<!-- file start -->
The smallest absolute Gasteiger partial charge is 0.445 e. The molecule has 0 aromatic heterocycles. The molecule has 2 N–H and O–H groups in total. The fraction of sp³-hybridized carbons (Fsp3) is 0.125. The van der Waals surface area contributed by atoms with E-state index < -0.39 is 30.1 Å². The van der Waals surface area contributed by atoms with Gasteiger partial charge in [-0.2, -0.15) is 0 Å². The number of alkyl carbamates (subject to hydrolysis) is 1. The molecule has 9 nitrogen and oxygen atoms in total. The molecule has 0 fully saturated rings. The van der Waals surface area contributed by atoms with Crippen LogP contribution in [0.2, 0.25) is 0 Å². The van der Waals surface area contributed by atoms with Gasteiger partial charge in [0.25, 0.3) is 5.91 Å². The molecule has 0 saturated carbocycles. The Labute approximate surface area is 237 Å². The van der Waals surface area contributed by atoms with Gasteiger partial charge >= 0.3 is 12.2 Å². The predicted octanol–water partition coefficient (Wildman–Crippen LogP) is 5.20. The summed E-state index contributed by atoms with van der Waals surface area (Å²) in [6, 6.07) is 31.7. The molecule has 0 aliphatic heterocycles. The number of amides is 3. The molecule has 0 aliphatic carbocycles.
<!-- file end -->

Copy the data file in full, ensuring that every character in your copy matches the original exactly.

The smallest absolute Gasteiger partial charge is 0.445 e. The molecule has 0 aromatic heterocycles. The molecule has 2 N–H and O–H groups in total. The fraction of sp³-hybridized carbons (Fsp3) is 0.125. The van der Waals surface area contributed by atoms with E-state index < -0.39 is 30.1 Å². The van der Waals surface area contributed by atoms with Gasteiger partial charge in [-0.2, -0.15) is 0 Å². The number of alkyl carbamates (subject to hydrolysis) is 1. The molecule has 9 nitrogen and oxygen atoms in total. The molecule has 0 fully saturated rings. The van der Waals surface area contributed by atoms with Crippen LogP contribution in [0.2, 0.25) is 0 Å². The van der Waals surface area contributed by atoms with Gasteiger partial charge in [0.25, 0.3) is 5.91 Å². The molecule has 0 saturated carbocycles. The Labute approximate surface area is 237 Å². The van der Waals surface area contributed by atoms with Gasteiger partial charge >= 0.3 is 12.2 Å². The predicted octanol–water partition coefficient (Wildman–Crippen LogP) is 5.20. The summed E-state index contributed by atoms with van der Waals surface area (Å²) in [6, 6.07) is 31.7. The molecule has 0 aliphatic heterocycles. The number of amides is 3. The molecule has 0 aliphatic carbocycles.